Baths: Yes, definitely the scene in Los Angeles of Nosaj Thing and Flying Lotus and all those guys. Just the idea of having a singular live show that can affect that many people, I wanted the same sort of situation. So I went in to it trying to make an album that was very beat-oriented, and loud, but that was still poppy and my own thing. So that’s how that first album Cerulean came together, and now that the safety of that album exists out in the world, I’m really excited to record the next one and make that happen.
AF: So when you started Baths did you intend on having vocals at first, or was that something that just came along as you were recording?
Baths: Yes, I always wanted to sing. It was just a matter of time until I was comfortable doing it. There’s a little bit of vocals tied in to Geotic too. I try to make it prevalent everywhere in my music. It’s important to me. I like music with good vocals and lyrics.
AF: The best electronic music more often than not has vocals on it too. Do you think it’s important to have that human element to ground things?
Baths: Definitely. My prime examples of electronic music that I think is important is Bjork, I talk about Bjork all the time, and then early Morr Music, the first half of their catalog is all very emotional electronic music with lyrical content and vocal melodies with just a very wide palette of sound. There are all sorts of labels that have that aesthetic I really look for.
AF: How has touring impacted your songwriting or production process?
Baths: It hasn’t much at all, just that I’m more excited to record now than I have been in a long time. I haven’t had any time to record stuff so I’m just aching to do that, to sit down and take a song seriously. I’ve recorded stuff that’s more fleeting or in the moment, but nothing calculated and important the way I want to record music.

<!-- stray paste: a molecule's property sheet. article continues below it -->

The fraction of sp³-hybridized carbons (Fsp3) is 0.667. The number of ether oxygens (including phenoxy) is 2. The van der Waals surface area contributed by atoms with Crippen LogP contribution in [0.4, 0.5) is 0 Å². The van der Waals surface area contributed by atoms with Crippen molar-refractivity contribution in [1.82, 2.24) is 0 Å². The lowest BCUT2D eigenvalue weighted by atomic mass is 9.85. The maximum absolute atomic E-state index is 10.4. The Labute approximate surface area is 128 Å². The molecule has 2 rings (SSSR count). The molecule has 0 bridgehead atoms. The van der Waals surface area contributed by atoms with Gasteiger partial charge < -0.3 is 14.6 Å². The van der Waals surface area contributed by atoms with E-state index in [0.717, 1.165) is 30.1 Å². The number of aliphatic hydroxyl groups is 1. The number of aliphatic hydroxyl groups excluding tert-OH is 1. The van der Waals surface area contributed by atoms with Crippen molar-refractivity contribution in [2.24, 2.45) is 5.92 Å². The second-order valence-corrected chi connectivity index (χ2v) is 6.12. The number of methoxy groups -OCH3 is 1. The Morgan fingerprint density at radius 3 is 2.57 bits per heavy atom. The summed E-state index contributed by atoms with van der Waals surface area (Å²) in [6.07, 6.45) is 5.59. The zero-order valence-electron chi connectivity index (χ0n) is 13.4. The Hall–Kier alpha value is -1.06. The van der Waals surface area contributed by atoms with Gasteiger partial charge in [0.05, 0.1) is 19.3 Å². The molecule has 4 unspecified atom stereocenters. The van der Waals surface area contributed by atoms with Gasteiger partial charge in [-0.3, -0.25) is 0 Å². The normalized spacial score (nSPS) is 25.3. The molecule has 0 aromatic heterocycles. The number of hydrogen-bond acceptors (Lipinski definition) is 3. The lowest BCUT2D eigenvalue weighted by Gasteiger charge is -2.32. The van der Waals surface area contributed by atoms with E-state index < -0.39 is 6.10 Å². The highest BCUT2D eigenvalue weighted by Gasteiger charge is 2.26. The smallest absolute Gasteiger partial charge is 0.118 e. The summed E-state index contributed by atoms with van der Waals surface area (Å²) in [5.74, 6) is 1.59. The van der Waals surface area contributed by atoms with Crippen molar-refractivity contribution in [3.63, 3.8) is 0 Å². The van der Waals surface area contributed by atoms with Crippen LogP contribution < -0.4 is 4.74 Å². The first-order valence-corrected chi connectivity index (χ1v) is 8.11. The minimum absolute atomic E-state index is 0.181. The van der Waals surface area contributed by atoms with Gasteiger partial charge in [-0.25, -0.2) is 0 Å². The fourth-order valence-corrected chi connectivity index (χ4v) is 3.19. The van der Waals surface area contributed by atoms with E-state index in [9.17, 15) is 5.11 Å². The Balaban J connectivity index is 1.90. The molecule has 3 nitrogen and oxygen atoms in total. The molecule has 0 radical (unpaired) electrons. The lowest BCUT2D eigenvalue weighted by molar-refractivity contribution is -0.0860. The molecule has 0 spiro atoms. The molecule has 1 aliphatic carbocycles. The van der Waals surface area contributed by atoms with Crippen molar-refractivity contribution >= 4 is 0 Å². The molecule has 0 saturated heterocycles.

AF: When I saw you perform a few new songs at the Troubadour, they definitely seemed more beat-heavy, and maybe less reliant on the vocal aspect.
Baths: Yeah, it’s definitely more beat-heavy. All of those songs were mostly from Cerulean and written around that same time though, so it’s not like I’m going to stray from that with the next record. It’s just, that was the thought at the forefront at that time.
AF: When do you see yourself sitting down to record a new album?
Baths: This year, pretty much after August. I’m touring across the country in August with DNTEL and the One AM Radio, who are good friends of mine, and then I’m going to hopefully finish the album by December. That’s sort of the goal that I’ve set.
AF: What made you want to revisit the Geotic project?
Baths: Just circumstance. Things happened with Geotic that I wasn’t expecting, so I’m basically rising to meet these expectations.
AF: It seems like a pretty big Internet fanbase has sprung up around that project.
Baths: Exactly, but it’s also something that appeases me as well. It’s something I always enjoyed doing. There just wasn’t enough support to make it work for a tour. It’s much more relaxing, so the circumstance of doing a tour as an opening act I’m very comfortable with for Geotic. This tour is the perfect circumstance to take it around the country for the first time.
I’m really excited about this tour. It’s going to be all through August. DNTEL is one half of the Postal Service, and he’s never toured before. This is his first tour so there’s a big effort to make it something special. And the fact that I get to be on the bill with him for his first tour is like a very literal dream come true. Me and the One AM Radio are like super fans so it’s going to be a lot of fun.
AF: I think one of the main appeals of your music, at least to me, is that it feels so personal, which the lyrics are obviously a big part of. How important is it for you to incorporate type of weight in to your music?
Baths: For me it’s very important, but it depends on the song. There are songs with very lofty meanings in the lyrics, but the song “You’re My Excuse To Travel” is very silly. It’s all melodramatic and over-the-top sort of on purpose. It’s supposed to be sort of goofy, whereas a song like “Plea” I take a lot more seriously, since the lyrics are a lot more direct and intense.
So it depends on the song, and I think with the next album I’m making an effort to make it a lot more serious, not to where the music isn’t going to be fun but that I’m going to hold the lyrics in a very important place with this album, more so than Cerulean. More vocals, darker, and much more…I don’t know. It’s not recorded yet, but that’s the direction I’m heading in.